Editor's Note: Professor Stephen Friedman responds to Professor Horton's argument regarding the application of unconscionability doctrine to arbitration agreements in Stephen E. Friedman, A Pro-Congress Approach to Arbitration and Unconscionability, 106 Nw. U. L. Rev. Colloquy 53 (2011).
It would be hard to exaggerate the importance of the unconscionability doctrine to federal arbitration law. In the last three decades, as the Supreme Court has expanded the scope of the Federal Arbitration Act (FAA), arbitration clauses have become a routine part of consumer, franchise, and employment contracts. Some companies have sought not just to funnel cases away from courts, but to tilt the scales of justice in their favor: stripping remedies, slashing discovery, selecting biased arbitrators, eliminating the right to bring a class action, and saddling adherents with prohibitive costs and fees. The unconscionability doctrine has emerged as the primary check on drafter overreaching. The Court has repeatedly acknowledged that lower courts can invoke unconscionability to invalidate one-sided arbitration provisions, and dozens (perhaps hundreds) of judges have done exactly that.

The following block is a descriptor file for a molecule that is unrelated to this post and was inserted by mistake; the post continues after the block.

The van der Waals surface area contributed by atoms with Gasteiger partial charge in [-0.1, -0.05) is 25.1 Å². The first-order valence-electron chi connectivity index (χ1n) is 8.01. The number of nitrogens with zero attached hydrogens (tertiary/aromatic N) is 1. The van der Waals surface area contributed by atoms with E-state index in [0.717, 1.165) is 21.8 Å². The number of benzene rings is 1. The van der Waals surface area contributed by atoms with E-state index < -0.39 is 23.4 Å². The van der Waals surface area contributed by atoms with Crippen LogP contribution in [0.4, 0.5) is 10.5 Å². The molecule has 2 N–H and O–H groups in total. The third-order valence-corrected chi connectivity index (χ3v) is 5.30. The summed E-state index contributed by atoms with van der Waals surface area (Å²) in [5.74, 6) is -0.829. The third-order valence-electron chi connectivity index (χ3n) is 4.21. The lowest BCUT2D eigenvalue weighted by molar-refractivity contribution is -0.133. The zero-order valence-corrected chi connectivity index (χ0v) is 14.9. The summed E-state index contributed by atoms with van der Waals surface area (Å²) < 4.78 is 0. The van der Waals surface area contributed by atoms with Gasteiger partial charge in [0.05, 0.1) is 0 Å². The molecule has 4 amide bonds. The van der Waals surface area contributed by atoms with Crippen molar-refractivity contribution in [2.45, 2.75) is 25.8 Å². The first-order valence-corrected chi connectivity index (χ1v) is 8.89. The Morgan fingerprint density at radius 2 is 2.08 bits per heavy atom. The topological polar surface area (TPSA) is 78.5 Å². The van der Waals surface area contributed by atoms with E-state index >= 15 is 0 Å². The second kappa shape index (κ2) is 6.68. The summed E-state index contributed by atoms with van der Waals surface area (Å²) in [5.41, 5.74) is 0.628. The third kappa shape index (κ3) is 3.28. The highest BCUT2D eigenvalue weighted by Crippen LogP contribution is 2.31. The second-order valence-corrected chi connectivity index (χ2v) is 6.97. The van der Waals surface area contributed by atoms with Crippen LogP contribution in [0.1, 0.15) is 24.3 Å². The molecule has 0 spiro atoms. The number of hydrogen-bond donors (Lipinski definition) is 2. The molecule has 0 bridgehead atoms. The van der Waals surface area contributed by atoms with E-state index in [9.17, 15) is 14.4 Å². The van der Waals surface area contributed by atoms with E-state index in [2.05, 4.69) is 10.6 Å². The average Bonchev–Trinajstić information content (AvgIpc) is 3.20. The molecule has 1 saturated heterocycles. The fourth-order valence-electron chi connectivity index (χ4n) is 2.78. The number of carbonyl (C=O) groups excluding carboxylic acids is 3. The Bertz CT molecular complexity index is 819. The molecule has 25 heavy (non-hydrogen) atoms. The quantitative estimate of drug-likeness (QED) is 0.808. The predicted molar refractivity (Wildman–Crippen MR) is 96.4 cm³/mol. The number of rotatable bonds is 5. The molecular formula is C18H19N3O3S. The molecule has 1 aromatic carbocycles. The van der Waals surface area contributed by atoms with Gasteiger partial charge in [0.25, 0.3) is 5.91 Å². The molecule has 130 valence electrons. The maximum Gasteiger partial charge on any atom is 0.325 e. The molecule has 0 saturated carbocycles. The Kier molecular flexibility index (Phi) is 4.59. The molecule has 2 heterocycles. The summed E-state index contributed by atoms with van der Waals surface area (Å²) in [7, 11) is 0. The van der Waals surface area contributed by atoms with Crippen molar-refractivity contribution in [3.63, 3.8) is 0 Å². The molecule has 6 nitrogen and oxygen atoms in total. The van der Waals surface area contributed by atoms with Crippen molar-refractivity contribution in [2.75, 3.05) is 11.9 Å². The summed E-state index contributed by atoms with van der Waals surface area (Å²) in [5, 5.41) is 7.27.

Recently, however, a rising chorus of voices argues that the FAA allows arbitrators, but not judges, to strike down arbitration clauses as unconscionable. These critics make three main points. First, they argue that the FAA, which limits judicial discretion, is incompatible with unconscionability, which is one of the most subjective and amorphous rules in all of law. Second, they assert that Congress recognized that the statute might allow powerful drafters to exploit weaker parties, but nevertheless concluded that its benefits outweighed these risks. Third, they seize upon a seeming discrepancy at the heart of the statute. Section 2’s “savings clause” permits courts to invalidate arbitration clauses under “such grounds as exist at law or in equity for the revocation of any contract” —a phrase that arguably encompasses all contract defenses, including unconscionability. Yet § 4 only allows judges to hear challenges to the “making of the agreement for arbitration.” Unconscionability revolves, in part, around substantive fairness, not the “making” of the arbitration clause. Thus, the claim proceeds, because unconscionability does not fall within § 4, judges cannot employ the rule. I will call this group of arguments the “anti-court” theory.